Viewed from above, Brazil’s orderly eucalyptus plantations offer a stark contrast to the hurly-burly of surrounding native forests. The trees, lined up like regiments of soldiers on 3.5 million hectares around the country, have been bred over decades to grow quickly.
On September 4, a public hearing will consider bringing an even more vigorous recruit into the ranks: genetically engineered eucalyptus that produces around 20 percent more wood than conventional trees and is ready for harvest in five and a half years instead of seven. Brazilian regulators are evaluating the trees for commercial release; a decision could come as early as the end of this year.
Researchers, businesses and activists are watching closely. Eucalyptus (Eucalyptus spp.) — native to Australia — is grown on about 20 million hectares throughout the tropics and subtropics, and approval of the genetically engineered trees in Brazil could encourage their adoption elsewhere.
“It would have ripple effects worldwide,” says Zander Myburg, who studies the genetics of forest trees at the University of Pretoria in South Africa. “Everybody will pay attention.”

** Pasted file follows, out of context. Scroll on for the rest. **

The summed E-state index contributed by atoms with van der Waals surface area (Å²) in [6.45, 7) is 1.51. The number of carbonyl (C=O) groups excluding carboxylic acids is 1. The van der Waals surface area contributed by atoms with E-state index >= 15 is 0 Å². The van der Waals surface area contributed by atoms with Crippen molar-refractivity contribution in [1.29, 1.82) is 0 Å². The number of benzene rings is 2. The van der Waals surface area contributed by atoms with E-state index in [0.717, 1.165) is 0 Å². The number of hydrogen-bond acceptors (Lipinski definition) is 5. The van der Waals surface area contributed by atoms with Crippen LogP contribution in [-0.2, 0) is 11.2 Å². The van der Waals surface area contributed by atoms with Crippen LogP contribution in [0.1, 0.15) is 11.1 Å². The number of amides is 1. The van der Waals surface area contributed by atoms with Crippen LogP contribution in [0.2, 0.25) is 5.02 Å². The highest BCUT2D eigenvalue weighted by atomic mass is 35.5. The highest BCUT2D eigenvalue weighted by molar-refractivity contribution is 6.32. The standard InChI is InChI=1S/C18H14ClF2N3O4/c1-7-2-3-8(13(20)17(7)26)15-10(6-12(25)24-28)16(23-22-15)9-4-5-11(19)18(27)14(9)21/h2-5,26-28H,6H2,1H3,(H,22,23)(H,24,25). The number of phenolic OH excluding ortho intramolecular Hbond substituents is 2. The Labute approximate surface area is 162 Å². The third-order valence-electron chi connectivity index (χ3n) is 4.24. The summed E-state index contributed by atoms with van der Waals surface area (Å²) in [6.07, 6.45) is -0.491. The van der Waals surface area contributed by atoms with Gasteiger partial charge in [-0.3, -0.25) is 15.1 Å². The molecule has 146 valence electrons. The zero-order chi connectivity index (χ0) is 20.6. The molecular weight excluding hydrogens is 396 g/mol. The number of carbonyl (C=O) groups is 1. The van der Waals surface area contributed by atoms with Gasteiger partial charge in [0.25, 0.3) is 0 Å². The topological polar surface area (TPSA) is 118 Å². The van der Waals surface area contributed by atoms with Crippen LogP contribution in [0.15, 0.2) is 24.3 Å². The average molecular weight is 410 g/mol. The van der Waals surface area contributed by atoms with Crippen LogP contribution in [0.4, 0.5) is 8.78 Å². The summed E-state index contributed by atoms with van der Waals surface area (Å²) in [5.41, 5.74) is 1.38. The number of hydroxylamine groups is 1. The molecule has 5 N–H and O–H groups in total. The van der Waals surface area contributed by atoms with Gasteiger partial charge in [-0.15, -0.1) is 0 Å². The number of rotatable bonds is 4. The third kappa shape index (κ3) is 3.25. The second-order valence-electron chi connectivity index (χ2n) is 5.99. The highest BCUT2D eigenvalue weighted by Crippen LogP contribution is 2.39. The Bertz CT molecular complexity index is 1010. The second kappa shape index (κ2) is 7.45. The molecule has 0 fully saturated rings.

So far, no genetically modified tree from a major commercial species has been deployed on a large scale. The ubiquity of eucalyptus makes Brazil’s decision on the modified trees a special concern to environmental activists who oppose the use of genetically modified crops.
“They have become the target of very intensive and emotionally charged debate particularly among the NGOs and nature constituencies,” says Walter Kollert, a forestry officer with the Food and Agriculture Organization of the United Nations in Rome.
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